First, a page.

Space Station Sunday: New Experiments And A Fresh Dragon

Good afternoon, space fans!  It's been another fascinating week aboard our favorite orbital outpost.  Here's what's up...

Chilling over the Himalayas earlier this week.
(Image courtesy Scott Kelly / NASA.)



Today, a static fire test was completed as part of preparations for tomorrow's SpaceX cargo resupply launch.  A CRS-6 rocket will bear a SpaceX Dragon cargo craft to the ISS, with the launch slated for 4:33 PM EST tomorrow.  SpaceX will air the launch live, with coverage starting at 4:15.  The mission, which is the sixth of its kind for SpaceX, will include cargo for life science, physical science, material science, and commercial experiments.

No fires, other than the intended launch-induced ones for the SpaceX.
(Image courtesy SpaceX.)

One important study that will be carried out (thanks to the deliveries from the Dragon) is an analysis of osteocyte cultures (bone cells) that will arrive on the ISS for the first time ever.  Since previous residents of the space station have showed a loss of bone mass when studied after their return to earth, scientists are experimenting to find out why this happens.  

“We are investigating how osteocytes – the most abundant cells in the adult skeleton – both sense and respond to changes in mechanical forces, as achieved aboard the space station,” explained National Institutes of Health (NIH) grantee Paola Divieti Pajevic, M.D., Ph.D.  “If we can figure out bone loss in the extreme conditions of space, we could figure out how to make more bone or counteract bone loss in astronauts.  This has applications to millions of people on Earth who are affected by osteoporosis and related fractures.”

Ossum.
(Image courtesy pinterest.com.)

Osteocyte cells function by sensing mechanical forces as they are applied to the body, and subsequently sending biological responses to other cells to create or remove more bone.  On the ISS, the cells (housed in "bioreactor" protective enclosures) will be frozen at different intervals, thus stopping cell progress and allowing researchers to deduce exact points at which the cells adapt differently.


Of course, on the ISS, even eating breakfast looks like a serious science experiment.
(Image courtesy Scott Kelly / NASA.)

Another new experiment that deals with how to maintain and improve optimum astronaut function in space is the Fine Motor Skills experiment, which will use iPad tablets to assess how well astronauts are able to operate smaller-scale devices (particularly computers) during prolonged spaceflight.  The astronauts will be tested on four types of tasks: pointing, dragging, tracing, and pinch-rotating images on the tablets.  This will enable researchers to determine if extended stays in microgravity significantly inhibit accuracy in astronauts' fine motor skills, and if so, how dramatically.  For Earthlings, this research and its results could be used as a diagnostic or rehabilitation process for those with impaired motor skills, according to NASA doctor Tina Holden.  

In other news, the station crew practiced an emergency drill this week in collaboration with mission controllers in Houston and Moscow.  The scenario put the astronauts through practice for a sudden depressurization of the ISS.  Keeping in practice for emergency scenarios is crucial for effective and efficient responses, which reduce the "demiseability" factor of a mission tremendously.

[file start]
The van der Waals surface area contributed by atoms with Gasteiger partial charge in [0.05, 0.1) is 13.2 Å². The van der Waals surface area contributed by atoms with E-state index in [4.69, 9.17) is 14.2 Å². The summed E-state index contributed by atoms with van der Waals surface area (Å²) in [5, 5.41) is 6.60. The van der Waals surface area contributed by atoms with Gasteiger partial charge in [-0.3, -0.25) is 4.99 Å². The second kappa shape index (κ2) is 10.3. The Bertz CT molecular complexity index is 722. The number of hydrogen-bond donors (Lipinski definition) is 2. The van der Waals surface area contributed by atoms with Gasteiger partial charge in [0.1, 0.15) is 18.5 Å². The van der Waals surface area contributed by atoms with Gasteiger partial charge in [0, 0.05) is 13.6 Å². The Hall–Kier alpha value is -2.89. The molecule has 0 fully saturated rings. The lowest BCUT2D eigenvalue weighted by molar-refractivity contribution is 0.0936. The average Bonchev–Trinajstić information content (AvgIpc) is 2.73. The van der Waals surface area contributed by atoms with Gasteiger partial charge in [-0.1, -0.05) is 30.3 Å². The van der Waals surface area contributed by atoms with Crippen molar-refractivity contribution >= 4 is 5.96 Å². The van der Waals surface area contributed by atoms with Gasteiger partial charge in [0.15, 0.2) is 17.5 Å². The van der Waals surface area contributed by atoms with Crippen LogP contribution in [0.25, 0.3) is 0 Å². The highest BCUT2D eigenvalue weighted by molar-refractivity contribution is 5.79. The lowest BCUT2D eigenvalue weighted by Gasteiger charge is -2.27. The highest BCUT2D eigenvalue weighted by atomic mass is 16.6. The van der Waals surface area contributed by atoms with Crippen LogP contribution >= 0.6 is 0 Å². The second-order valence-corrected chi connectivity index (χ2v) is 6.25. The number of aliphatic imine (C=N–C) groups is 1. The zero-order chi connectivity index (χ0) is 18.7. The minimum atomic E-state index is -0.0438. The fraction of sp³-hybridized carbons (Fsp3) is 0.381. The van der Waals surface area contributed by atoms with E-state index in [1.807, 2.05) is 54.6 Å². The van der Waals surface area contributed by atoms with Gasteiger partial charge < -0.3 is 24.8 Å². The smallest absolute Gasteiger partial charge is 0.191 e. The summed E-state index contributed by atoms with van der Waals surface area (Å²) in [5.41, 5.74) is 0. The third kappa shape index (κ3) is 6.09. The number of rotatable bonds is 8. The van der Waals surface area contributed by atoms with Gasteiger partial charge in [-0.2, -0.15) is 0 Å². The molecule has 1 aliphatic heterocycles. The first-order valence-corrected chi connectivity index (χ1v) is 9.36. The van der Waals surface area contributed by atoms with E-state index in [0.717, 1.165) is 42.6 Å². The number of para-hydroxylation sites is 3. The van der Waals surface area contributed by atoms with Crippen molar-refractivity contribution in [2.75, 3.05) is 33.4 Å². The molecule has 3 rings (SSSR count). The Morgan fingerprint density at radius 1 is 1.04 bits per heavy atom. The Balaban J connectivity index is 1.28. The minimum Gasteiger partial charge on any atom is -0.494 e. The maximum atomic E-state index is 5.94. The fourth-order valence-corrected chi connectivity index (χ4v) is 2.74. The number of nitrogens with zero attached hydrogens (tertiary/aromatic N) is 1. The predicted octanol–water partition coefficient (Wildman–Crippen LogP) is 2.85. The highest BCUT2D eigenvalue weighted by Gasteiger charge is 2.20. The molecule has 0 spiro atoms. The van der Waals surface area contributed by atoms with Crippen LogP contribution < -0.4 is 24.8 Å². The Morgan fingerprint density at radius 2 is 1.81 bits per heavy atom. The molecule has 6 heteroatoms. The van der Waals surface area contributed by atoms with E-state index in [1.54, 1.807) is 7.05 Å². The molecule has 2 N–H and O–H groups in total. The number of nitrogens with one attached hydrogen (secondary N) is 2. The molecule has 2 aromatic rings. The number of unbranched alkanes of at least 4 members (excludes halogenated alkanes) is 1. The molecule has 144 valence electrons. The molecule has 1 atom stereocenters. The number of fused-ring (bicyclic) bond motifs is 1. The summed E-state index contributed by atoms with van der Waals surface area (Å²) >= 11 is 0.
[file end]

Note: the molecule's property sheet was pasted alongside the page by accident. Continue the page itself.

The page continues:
The Twin Study of astronaut Scott Kelly and his brother Mark continued apace, gathering data and observations from the continued mission of one earthbound and one spacefaring twin.  Kelly, who has been adapting well to his life on the ISS (where he'll be residing for much of the next year, stalkable via #YearInSpace), also captured a lovely image of Manhattan from space yesterday evening.

Long shadows over Jersey and lower Manhattan.  Cool, how our tall buildings are visible from orbit.
(Image courtesy Scott Kelly / NASA.)

And Kelly's not the only one capturing cool images.  On Instagram, NASA astronaut Terry Virts has been documenting, among other things, every major league baseball park from space.  You can follow this mission via #ISSPlayBall.  You can also follow his adventures on Twitter.


Sorry Missouri, but you look much cooler from space.
(Image courtesy Terry Virts / NASA.)

Speaking of adventures, if you want to know more about the science taking place aboard the ISS, a collection of free ISS research guides have been released by NASA.  Current titles include Technology Demonstration, Microbial Research, Earth Observations, Space Environmental Effects, and Plant Science.  New titles will follow soon, featuring topics like Rodent Research, Fluid Physics, and Combustion Science.

That's all for this week, space fans!  We'll see you next week with updates on the SpaceX Dragon launch as well as all the best news from low-earth orbit...watch this space!


Happy Anniversary of manned spaceflight!
54 years ago today, cosmonaut Yuri Gagarin became the first human being in space.
Celebrate his achievements (and all that followed) in stellar style!
(Image courtesy bbc.co.uk.)


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